It has been more than three years since Columbus-based developer Frank Kass and city officials unveiled a sweeping plan for a $175 million retail and commercial project on the east bank of the Maumee River, an ambitious reclamation of an ugly stretch of riverfront that would bring new life to an area which overnight became known as the Marina District.
Now, 38 months after that grand announcement, City Hall's attempt to jump-start the project could jeopardize the entire development.
At the heart of the matter is the Ford administration's call a few months ago for new development proposals, apparently in the mistaken belief that Mr. Kass has lost interest in the project. The city solicited new plans for its development, a process known as Request for Proposals, or RFP.
The RFP went to scores of companies and individuals around the country, but only five responded, and we think we know why. As City Councilmen Robert McCloskey and Betty Shultz noted the other day at a press conference, the RFP's negativity - including references to the absence of financial support from Lucas County for a new sports arena on the East Side - may have discouraged some developers from applying.
Of the five proposals that did come in, it now appears that the Marina District Project Review Committee is leaning toward a plan submitted by local developer Bruce Douglas. If, as some believe, the process is greased for the politically connected Mr. Douglas, that is a mistake.
Mr. Douglas certainly has enriched himself over the years in development and construction, but his projects are not generally associated with the kind of quality that is absolutely essential for the Marina District.
Take a look at Savage Hall, home of the University of Toledo Rockets' men's and women's basketball teams. Constructed in the mid-1970s, it was known originally as Centennial Hall. Mr. Douglas was president of MacKinnon-Parker, Inc., when that firm was hired as coordinating consultant for the project.
When concerns about costs arose, the building design was altered and scaled back. Instead of a more elegant oval design, Centennial ended up a rectangular box, built as cheaply as possible. Since then it has been falling apart. Its roof developed so many leaks it had to be replaced last year. Designing on a budget and designing “cheap” are not the same.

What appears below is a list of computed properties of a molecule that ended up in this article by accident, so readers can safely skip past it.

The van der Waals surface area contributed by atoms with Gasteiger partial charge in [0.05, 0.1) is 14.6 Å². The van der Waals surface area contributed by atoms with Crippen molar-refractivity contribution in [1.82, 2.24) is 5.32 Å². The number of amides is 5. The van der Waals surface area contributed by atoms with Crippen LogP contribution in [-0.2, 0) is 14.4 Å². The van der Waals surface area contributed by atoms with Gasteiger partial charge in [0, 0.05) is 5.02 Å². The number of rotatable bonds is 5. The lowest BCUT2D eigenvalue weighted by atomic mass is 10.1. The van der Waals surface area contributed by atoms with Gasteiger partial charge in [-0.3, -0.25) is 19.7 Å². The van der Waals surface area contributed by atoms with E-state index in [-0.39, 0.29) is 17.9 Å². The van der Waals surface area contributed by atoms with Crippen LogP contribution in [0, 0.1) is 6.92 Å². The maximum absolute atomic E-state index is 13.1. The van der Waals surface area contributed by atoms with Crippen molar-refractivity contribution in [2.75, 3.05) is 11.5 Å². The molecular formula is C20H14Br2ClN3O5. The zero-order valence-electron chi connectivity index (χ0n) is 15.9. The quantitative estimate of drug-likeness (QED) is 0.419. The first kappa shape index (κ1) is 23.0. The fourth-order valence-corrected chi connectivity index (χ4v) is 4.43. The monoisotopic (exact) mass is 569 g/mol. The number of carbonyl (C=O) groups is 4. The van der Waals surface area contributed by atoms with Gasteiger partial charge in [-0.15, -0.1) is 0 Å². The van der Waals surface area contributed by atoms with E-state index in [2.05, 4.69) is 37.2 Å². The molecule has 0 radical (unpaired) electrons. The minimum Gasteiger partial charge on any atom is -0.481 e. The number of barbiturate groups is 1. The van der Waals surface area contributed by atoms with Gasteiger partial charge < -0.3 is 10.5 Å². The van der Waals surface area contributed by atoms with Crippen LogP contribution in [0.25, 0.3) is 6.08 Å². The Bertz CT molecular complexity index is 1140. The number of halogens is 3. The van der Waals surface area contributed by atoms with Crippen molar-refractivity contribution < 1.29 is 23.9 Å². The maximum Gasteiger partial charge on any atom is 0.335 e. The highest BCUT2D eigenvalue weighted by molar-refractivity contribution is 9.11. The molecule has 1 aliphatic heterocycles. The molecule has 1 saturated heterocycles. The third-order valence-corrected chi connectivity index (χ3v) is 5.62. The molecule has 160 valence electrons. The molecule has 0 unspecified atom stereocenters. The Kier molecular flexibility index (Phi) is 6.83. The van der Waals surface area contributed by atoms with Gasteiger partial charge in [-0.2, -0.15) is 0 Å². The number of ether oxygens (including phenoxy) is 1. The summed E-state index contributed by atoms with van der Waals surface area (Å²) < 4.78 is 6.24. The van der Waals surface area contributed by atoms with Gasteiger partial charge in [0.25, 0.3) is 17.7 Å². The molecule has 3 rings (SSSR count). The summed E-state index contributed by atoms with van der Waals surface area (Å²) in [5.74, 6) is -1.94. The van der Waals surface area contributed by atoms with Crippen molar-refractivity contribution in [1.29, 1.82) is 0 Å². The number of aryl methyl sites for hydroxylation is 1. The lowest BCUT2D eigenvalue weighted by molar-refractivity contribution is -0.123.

Mr. Kass, on the other hand, develops first-class projects. His signature project in Pittsburgh is the hugely successful “The Waterfront,” a more than $300 million shopping/office/residential development on the site of U.S. Steel's former Homestead Works along the Monongahela River, across from the city's Squirrel Hill neighborhood. It has a vibrant night life and draws city and suburban shoppers.
We strongly believe that the calls for reopening the RFP process are justified. Moreover, a project outline should be drafted that speaks to the marvelous opportunity at hand.
If an applicant comes along whose plan retains the original thrust of the project - a quality development combining commercial, retail, and residential elements, plus an East Side arena - the City will have a new option to consider. In the meantime Mr. Kass and his original proposal should remain in play.
To those who say too much time has elapsed already, what's the rush? No construction can occur until the site cleanup, a slow task still in progress, is completed.
The Marina District is prime public property, 125 riverfront acres between the King Bridge and the spectacular new I-280 bridge. Toledo will get only one chance to do it right. The administration can take the time to ensure a quality development, or it can, in its impatience, rush into something done on the cheap that it will forever regret.